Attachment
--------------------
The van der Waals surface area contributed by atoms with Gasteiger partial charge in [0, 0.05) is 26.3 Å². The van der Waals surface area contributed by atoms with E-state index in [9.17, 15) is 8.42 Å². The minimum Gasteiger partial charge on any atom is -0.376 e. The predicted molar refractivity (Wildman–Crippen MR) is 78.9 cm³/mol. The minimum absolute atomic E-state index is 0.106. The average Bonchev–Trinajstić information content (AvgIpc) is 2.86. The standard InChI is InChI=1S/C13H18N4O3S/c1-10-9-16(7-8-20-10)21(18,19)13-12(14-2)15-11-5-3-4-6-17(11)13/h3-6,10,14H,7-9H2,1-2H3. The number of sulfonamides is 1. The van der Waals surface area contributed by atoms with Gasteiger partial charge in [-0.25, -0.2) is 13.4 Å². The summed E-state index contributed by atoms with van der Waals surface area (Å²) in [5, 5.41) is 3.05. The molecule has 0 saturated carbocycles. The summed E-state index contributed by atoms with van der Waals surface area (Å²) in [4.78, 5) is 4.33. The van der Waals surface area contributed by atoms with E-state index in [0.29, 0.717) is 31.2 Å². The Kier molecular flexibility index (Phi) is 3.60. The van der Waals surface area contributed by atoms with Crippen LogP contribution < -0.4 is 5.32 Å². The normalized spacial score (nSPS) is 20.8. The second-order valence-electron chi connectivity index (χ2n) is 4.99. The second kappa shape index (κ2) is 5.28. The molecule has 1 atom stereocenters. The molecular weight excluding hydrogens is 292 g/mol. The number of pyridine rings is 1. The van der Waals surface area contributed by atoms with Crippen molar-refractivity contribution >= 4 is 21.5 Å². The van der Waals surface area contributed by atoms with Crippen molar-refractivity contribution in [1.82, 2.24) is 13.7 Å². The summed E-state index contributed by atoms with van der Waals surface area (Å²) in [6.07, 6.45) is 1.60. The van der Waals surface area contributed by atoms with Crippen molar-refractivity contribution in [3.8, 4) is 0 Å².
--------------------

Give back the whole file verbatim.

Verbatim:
The van der Waals surface area contributed by atoms with Gasteiger partial charge in [0, 0.05) is 26.3 Å². The van der Waals surface area contributed by atoms with E-state index in [9.17, 15) is 8.42 Å². The minimum Gasteiger partial charge on any atom is -0.376 e. The predicted molar refractivity (Wildman–Crippen MR) is 78.9 cm³/mol. The minimum absolute atomic E-state index is 0.106. The average Bonchev–Trinajstić information content (AvgIpc) is 2.86. The standard InChI is InChI=1S/C13H18N4O3S/c1-10-9-16(7-8-20-10)21(18,19)13-12(14-2)15-11-5-3-4-6-17(11)13/h3-6,10,14H,7-9H2,1-2H3. The number of sulfonamides is 1. The van der Waals surface area contributed by atoms with Gasteiger partial charge in [-0.25, -0.2) is 13.4 Å². The summed E-state index contributed by atoms with van der Waals surface area (Å²) in [5, 5.41) is 3.05. The molecule has 0 saturated carbocycles. The summed E-state index contributed by atoms with van der Waals surface area (Å²) in [4.78, 5) is 4.33. The van der Waals surface area contributed by atoms with E-state index in [0.29, 0.717) is 31.2 Å². The Kier molecular flexibility index (Phi) is 3.60. The van der Waals surface area contributed by atoms with Crippen LogP contribution < -0.4 is 5.32 Å². The normalized spacial score (nSPS) is 20.8. The second-order valence-electron chi connectivity index (χ2n) is 4.99. The second kappa shape index (κ2) is 5.28. The molecule has 1 atom stereocenters. The molecular weight excluding hydrogens is 292 g/mol. The number of pyridine rings is 1. The van der Waals surface area contributed by atoms with Crippen molar-refractivity contribution >= 4 is 21.5 Å². The van der Waals surface area contributed by atoms with Crippen molar-refractivity contribution in [1.82, 2.24) is 13.7 Å². The summed E-state index contributed by atoms with van der Waals surface area (Å²) in [6.07, 6.45) is 1.60. The van der Waals surface area contributed by atoms with Crippen molar-refractivity contribution in [3.8, 4) is 0 Å².